At the police station, Saul calls the Cinnabon store and asks one of his co-workers to handle the schedule for that week. Oh, and that they're going to need a new manager. He overhears a group of cops watching his Saul Goodman commercials from Albuquerque and then, in his cell, walks in circles, muttering to himself, "what were you thinking?" He punches the door in frustration and spots the words "My lawyer will ream your ass" carved into the wall. With no one around, Saul starts laughing and stands up, yelling that he needs another phone call.
Who does he call? Why his old frenemy Bill Oakley, of course! Saul says he's hiring him as his advisory counsel, with Saul acting as his own lawyer. Despite a mountain of evidence against him, Saul plots his defense.
"Where do you see this ending?" Bill asks.
"With me on top, like always."
In the Federal holding facility, Saul is brought to a room in chains and sees Marie Schrader before beginning the meeting with the attorneys. He asks for Marie to be brought into the room, and she's allowed to say her piece. She was never able to say these words to Walt or Jesse, and Saul is now the last person alive who shares some responsibility for Hank and Steve Gomez's deaths.
She details how Hank was the man she loved, who made her and everyone around him laugh, and how he was the best man she'd ever known.
"You helped the two-faced poisonous bastard behind it all. For what? Money. You did it all for money. No matter what they do, and wherever they put you, it will never be enough."
Saul offers his sympathies, saying he met Hank a few times and acknowledges that she is a victim. But so is he, Saul says to the shock and disgust of Marie and the Federal attorneys. It's here that he begins to practice his defense, saying that everything he did while working with Walt and Jesse, he was under duress, and he feared for his life. Yes, he made money, but he always thought that Walt would kill him if he refused.
He details the massacre of Mike's guys in prison, orchestrated by Walt, saying that this was how much power he held and why he should have been afraid. He says that when it all came crumbling down, he ran, but not from the police; he ran from them. The prosecutor doubts that the jurors would buy that story, but Saul reminds him that he only needs one juror and would get off scot-free.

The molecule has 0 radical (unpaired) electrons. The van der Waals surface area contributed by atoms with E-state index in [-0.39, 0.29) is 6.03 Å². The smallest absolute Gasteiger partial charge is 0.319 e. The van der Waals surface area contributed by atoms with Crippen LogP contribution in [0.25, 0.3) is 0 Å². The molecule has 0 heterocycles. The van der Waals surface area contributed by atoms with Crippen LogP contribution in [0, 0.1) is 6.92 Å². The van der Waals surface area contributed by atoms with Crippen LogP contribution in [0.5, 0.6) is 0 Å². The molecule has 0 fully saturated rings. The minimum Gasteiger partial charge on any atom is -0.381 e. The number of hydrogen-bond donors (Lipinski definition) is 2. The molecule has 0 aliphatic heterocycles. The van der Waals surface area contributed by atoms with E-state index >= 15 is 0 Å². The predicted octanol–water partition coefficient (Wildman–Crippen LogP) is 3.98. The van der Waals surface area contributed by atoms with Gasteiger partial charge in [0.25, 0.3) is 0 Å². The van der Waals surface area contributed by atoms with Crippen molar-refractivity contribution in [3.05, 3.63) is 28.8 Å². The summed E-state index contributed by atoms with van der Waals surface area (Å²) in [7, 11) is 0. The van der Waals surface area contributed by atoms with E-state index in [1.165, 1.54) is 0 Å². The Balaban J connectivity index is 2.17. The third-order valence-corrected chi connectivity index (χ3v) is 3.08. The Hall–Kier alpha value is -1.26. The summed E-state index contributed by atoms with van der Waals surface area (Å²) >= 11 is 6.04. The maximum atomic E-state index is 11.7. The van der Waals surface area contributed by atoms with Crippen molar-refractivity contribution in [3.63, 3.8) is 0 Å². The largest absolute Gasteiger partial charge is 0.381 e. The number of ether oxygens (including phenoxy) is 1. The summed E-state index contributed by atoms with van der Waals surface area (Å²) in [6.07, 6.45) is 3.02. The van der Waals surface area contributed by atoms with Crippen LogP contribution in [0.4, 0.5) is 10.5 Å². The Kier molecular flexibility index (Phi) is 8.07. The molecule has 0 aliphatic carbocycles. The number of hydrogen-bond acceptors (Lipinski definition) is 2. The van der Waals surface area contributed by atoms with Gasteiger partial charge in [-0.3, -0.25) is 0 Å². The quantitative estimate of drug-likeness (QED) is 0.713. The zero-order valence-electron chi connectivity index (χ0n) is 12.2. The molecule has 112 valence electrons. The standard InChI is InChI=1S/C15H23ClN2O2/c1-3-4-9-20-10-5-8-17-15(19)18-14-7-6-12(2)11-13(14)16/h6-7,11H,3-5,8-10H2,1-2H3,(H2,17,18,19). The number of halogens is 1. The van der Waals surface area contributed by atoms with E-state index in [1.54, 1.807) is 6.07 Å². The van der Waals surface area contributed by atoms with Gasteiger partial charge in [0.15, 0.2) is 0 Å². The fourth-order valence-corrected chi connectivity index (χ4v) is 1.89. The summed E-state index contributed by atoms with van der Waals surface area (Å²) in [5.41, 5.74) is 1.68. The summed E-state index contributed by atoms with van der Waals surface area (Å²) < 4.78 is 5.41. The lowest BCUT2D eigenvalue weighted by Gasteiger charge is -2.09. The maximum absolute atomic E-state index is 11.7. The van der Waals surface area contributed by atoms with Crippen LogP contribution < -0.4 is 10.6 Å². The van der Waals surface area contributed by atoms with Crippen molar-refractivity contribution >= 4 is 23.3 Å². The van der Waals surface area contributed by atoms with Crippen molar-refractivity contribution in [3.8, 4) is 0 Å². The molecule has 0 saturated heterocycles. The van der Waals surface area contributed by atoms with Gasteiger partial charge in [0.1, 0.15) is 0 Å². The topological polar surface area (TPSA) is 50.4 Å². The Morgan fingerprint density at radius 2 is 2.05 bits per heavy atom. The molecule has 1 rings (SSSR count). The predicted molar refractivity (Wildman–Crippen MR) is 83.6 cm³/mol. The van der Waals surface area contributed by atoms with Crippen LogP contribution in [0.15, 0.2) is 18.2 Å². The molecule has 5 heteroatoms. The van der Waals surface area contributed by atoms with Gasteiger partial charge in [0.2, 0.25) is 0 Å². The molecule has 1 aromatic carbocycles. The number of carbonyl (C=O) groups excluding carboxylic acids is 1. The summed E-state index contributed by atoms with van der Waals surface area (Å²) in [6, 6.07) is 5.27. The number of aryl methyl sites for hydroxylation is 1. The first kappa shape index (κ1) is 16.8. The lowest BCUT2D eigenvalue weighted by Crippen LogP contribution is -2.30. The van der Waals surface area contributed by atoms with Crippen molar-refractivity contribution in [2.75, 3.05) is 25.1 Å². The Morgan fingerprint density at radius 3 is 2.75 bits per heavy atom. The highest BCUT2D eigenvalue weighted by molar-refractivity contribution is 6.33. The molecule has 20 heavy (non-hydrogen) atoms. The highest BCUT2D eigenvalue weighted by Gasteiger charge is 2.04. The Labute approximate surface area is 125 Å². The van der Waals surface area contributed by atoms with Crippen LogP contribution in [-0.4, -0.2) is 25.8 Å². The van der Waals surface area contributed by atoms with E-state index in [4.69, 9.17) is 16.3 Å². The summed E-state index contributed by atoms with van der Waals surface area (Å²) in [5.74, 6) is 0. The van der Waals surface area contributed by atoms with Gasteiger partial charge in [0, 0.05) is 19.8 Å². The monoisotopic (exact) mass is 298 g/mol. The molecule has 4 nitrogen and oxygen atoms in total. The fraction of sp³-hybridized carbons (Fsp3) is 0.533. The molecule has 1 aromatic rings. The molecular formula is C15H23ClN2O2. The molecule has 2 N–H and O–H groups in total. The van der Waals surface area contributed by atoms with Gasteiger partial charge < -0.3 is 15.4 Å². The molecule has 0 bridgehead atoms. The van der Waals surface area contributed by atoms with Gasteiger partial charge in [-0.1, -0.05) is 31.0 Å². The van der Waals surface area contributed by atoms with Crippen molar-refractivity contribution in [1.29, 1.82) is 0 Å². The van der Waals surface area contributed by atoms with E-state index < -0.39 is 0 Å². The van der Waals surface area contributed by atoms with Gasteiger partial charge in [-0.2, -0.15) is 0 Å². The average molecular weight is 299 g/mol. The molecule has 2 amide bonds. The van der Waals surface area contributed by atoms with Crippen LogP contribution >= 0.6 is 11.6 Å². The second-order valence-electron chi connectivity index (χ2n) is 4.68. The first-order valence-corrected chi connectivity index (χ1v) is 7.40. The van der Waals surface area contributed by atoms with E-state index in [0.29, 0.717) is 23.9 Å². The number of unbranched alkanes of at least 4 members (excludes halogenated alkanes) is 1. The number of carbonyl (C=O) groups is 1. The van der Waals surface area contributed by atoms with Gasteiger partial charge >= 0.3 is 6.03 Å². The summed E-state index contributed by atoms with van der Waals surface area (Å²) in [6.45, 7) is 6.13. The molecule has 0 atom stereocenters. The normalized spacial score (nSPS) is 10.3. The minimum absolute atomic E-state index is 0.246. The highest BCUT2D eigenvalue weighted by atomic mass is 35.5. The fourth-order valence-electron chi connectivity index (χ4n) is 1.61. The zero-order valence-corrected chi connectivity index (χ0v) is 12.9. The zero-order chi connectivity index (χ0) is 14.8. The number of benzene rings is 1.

It's here that Saul Goodman reemerges, becoming confident that he can do what he needs to do to garner his freedom. Marie is frustrated, but prosecutors recognize that it's a real possibility that he could go free. They negotiate a plea deal, which would see Saul serve seven and a half years behind bars.
Much better than the life sentence he was facing.
Saul adds another addendum that he wants to serve his sentence at FCI Butner in North Carolina, in the low-security wing. "If it's good enough for Bernie Madoff..." He assumes that they'll throw him into the general population in a dangerous prison, where, in all likelihood, he'd be a target of violence.
He makes one last request for a pint of mint chocolate chip ice cream to be delivered to him every Friday for the duration of his sentence, saying he has one more thing to admit to them: the details of Howard Hamlin's murder. The mood suddenly shifts. The attorneys all face him, saying they already know about all of that, thanks to Kim Wexler.
They inform him that Kim walked into the Albuquerque DA's office last month and admitted to everything. Saul is shaken by the fact that Kim actually did what he said she should do and confessed to their crimes.